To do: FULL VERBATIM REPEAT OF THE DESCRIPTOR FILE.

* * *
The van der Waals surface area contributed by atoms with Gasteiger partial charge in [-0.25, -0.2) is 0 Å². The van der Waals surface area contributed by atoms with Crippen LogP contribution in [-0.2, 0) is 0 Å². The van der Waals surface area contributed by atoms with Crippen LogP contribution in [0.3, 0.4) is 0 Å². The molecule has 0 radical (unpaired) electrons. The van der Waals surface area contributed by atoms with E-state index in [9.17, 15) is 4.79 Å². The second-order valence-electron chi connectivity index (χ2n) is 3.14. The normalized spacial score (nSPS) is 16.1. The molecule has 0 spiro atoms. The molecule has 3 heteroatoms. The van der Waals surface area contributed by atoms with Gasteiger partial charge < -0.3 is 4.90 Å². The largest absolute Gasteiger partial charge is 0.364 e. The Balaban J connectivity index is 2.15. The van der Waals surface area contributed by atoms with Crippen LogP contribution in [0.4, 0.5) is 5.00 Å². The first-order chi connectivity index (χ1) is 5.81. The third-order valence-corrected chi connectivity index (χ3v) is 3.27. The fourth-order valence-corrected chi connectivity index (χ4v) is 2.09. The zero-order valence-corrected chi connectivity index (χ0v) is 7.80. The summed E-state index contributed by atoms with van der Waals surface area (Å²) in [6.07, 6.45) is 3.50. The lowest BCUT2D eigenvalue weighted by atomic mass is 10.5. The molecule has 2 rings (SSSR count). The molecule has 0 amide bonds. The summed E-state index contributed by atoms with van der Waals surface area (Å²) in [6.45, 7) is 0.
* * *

The van der Waals surface area contributed by atoms with Gasteiger partial charge in [-0.25, -0.2) is 0 Å². The van der Waals surface area contributed by atoms with Crippen LogP contribution in [-0.2, 0) is 0 Å². The van der Waals surface area contributed by atoms with Crippen LogP contribution in [0.3, 0.4) is 0 Å². The molecule has 0 radical (unpaired) electrons. The van der Waals surface area contributed by atoms with E-state index in [9.17, 15) is 4.79 Å². The second-order valence-electron chi connectivity index (χ2n) is 3.14. The normalized spacial score (nSPS) is 16.1. The molecule has 0 spiro atoms. The molecule has 3 heteroatoms. The van der Waals surface area contributed by atoms with Gasteiger partial charge < -0.3 is 4.90 Å². The largest absolute Gasteiger partial charge is 0.364 e. The Balaban J connectivity index is 2.15. The van der Waals surface area contributed by atoms with Crippen LogP contribution in [0.4, 0.5) is 5.00 Å². The first-order chi connectivity index (χ1) is 5.81. The third-order valence-corrected chi connectivity index (χ3v) is 3.27. The fourth-order valence-corrected chi connectivity index (χ4v) is 2.09. The zero-order valence-corrected chi connectivity index (χ0v) is 7.80. The summed E-state index contributed by atoms with van der Waals surface area (Å²) in [6.07, 6.45) is 3.50. The lowest BCUT2D eigenvalue weighted by atomic mass is 10.5. The molecule has 2 rings (SSSR count). The molecule has 0 amide bonds. The summed E-state index contributed by atoms with van der Waals surface area (Å²) in [6.45, 7) is 0.